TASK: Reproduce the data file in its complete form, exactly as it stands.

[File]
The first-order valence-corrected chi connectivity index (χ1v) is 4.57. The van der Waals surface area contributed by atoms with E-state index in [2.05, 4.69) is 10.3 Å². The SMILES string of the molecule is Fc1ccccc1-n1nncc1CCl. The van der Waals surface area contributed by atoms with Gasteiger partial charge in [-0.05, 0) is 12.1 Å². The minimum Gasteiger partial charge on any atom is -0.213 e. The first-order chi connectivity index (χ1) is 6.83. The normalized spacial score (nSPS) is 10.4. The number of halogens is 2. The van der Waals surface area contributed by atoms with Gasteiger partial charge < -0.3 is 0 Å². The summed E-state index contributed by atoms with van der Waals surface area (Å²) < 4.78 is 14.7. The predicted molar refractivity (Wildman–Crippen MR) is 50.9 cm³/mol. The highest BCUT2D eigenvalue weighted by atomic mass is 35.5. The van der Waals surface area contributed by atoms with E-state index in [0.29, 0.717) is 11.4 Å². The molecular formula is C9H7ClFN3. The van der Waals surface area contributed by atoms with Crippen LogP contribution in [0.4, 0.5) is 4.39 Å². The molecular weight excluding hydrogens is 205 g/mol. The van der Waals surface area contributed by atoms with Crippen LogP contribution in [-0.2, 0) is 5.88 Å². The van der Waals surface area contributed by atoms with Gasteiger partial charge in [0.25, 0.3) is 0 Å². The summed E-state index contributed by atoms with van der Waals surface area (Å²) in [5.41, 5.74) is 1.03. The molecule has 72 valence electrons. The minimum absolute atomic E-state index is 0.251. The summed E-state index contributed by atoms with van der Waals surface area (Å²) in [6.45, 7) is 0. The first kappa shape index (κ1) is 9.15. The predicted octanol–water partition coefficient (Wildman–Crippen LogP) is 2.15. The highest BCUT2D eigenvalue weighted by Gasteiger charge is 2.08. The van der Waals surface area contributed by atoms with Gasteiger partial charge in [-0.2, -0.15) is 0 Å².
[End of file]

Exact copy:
The first-order valence-corrected chi connectivity index (χ1v) is 4.57. The van der Waals surface area contributed by atoms with E-state index in [2.05, 4.69) is 10.3 Å². The SMILES string of the molecule is Fc1ccccc1-n1nncc1CCl. The van der Waals surface area contributed by atoms with Gasteiger partial charge in [-0.05, 0) is 12.1 Å². The minimum Gasteiger partial charge on any atom is -0.213 e. The first-order chi connectivity index (χ1) is 6.83. The normalized spacial score (nSPS) is 10.4. The number of halogens is 2. The van der Waals surface area contributed by atoms with Gasteiger partial charge < -0.3 is 0 Å². The summed E-state index contributed by atoms with van der Waals surface area (Å²) < 4.78 is 14.7. The predicted molar refractivity (Wildman–Crippen MR) is 50.9 cm³/mol. The highest BCUT2D eigenvalue weighted by atomic mass is 35.5. The van der Waals surface area contributed by atoms with E-state index in [0.29, 0.717) is 11.4 Å². The molecular formula is C9H7ClFN3. The van der Waals surface area contributed by atoms with Crippen LogP contribution in [0.4, 0.5) is 4.39 Å². The molecular weight excluding hydrogens is 205 g/mol. The van der Waals surface area contributed by atoms with Crippen LogP contribution in [-0.2, 0) is 5.88 Å². The van der Waals surface area contributed by atoms with Gasteiger partial charge in [0.25, 0.3) is 0 Å². The summed E-state index contributed by atoms with van der Waals surface area (Å²) in [5.41, 5.74) is 1.03. The molecule has 72 valence electrons. The minimum absolute atomic E-state index is 0.251. The summed E-state index contributed by atoms with van der Waals surface area (Å²) in [6.45, 7) is 0. The first kappa shape index (κ1) is 9.15. The predicted octanol–water partition coefficient (Wildman–Crippen LogP) is 2.15. The highest BCUT2D eigenvalue weighted by Gasteiger charge is 2.08. The van der Waals surface area contributed by atoms with Gasteiger partial charge in [-0.2, -0.15) is 0 Å².